Jerry clearly gets it. And I believe that as he is pedaling this ride, every mile he is thinking of his beautiful grandson Carter…. knowing he would never stop pedaling and telling his story if it meant the end of arthritis for that little boy.
(this is Jerry with Amy D and Monica- two of the staff who make this whole ride possible!)
Dave is fond of saying that there is at least one moment at every event we attend or work that just shoots an arrow of this mission directly to your heart. There is always a story, or a person, or a family… there is something that makes whatever you are doing – whether you are pushing a porta-potty across a hot parking lot, or handing out water, or setting up at 4am, or pedaling up a steep hill at the end of a really long day- there’s is always something that reminds you WHY. Why you are volunteering. Why you are spending your time. Why you want to make a difference.
At the Orange County Arthritis Walk – Dave spent the morning in the CCC booth telling people about the ride. There were two riders that signed up as a result of that 3 hours. Two people out of 3000 that were there that day. But – it was John, a JA dad and veteran. He found Dave at Big Sur and thanked him for motivating him to sign up. John is active duty military police in the Navy and is riding in honor of his daughter Hayden, who was diagnosed at age two. Dave then thanked him for his service and I believe there may have been handshakes. (In my mind it was hugs, but I wasn’t really there..)
The honoree for the Big Sur day was Natascha- who is a 28 year-old dynamo who was diagnosed with arthritis at age 12. It was a very difficult journey getting control and along the way, she was in a wheelchair, on crutches, splints and plenty of pain. Natascha enjoyed her AF camp experiences so much, that she became a counselor as an adult – and now she is a mentor and trailblazer for kids with arthritis. One of the best things about her is her perseverance and fortitude. This chick does not give up. She sticks to it so much that she is riding the ride this year. Not part of a day. Not just one or two days. The whole ride. It’s not really possible to spend time with Natascha and miss getting a mission arrow through the heart.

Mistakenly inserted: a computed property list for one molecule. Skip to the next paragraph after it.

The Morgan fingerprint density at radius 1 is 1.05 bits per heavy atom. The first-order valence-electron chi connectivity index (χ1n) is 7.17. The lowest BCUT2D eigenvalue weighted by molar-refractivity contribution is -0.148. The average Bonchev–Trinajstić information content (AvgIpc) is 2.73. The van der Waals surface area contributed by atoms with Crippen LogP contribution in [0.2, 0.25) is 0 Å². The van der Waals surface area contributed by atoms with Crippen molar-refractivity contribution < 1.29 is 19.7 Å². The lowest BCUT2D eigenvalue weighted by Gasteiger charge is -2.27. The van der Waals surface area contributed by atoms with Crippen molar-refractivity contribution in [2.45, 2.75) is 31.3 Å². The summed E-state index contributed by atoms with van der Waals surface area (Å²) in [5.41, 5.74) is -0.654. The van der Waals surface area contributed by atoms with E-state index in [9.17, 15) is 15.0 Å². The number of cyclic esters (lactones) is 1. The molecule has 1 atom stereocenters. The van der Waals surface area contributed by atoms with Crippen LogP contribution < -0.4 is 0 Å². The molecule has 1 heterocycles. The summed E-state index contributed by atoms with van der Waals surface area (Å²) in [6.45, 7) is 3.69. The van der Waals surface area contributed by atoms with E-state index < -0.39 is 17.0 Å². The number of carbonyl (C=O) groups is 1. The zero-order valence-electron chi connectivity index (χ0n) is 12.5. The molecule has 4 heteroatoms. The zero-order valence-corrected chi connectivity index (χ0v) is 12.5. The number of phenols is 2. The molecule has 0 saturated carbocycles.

So, it was one of those days. Big Sur was beautiful. The scenery was beautiful. But the most beautiful thing was the people.
And while I am thinking about all the remarkable people on the ride – I want to extend some thanks to the remarkable people who supported Dave in making this week sojourn possible. Dave’s parents drove all the way down from Oregon and his sister drove in with my nephew to cheer the riders on the start line- I know it meant a lot to him. Dan’s family was there too – both in SF and in Santa Cruz. My family has been doing some serious overtime, with babysitting and pick-ups and drop-offs (not because I am at the wine bar! It’s just too many things happening at the same time:) – I swear I gave them a two-page schedule with attached maps for everything I asked them to help me with while Dave is gone. Dave’s work has been fantastic – not only his office mates, but the vendors, the guys all through the field- they have donated and supported him black eyes and all. And naturally – all of the people who donated to Dave and Dan made this possible.
Thank you – and my most heartfelt gratitude to you. May blessings rain down upon you all!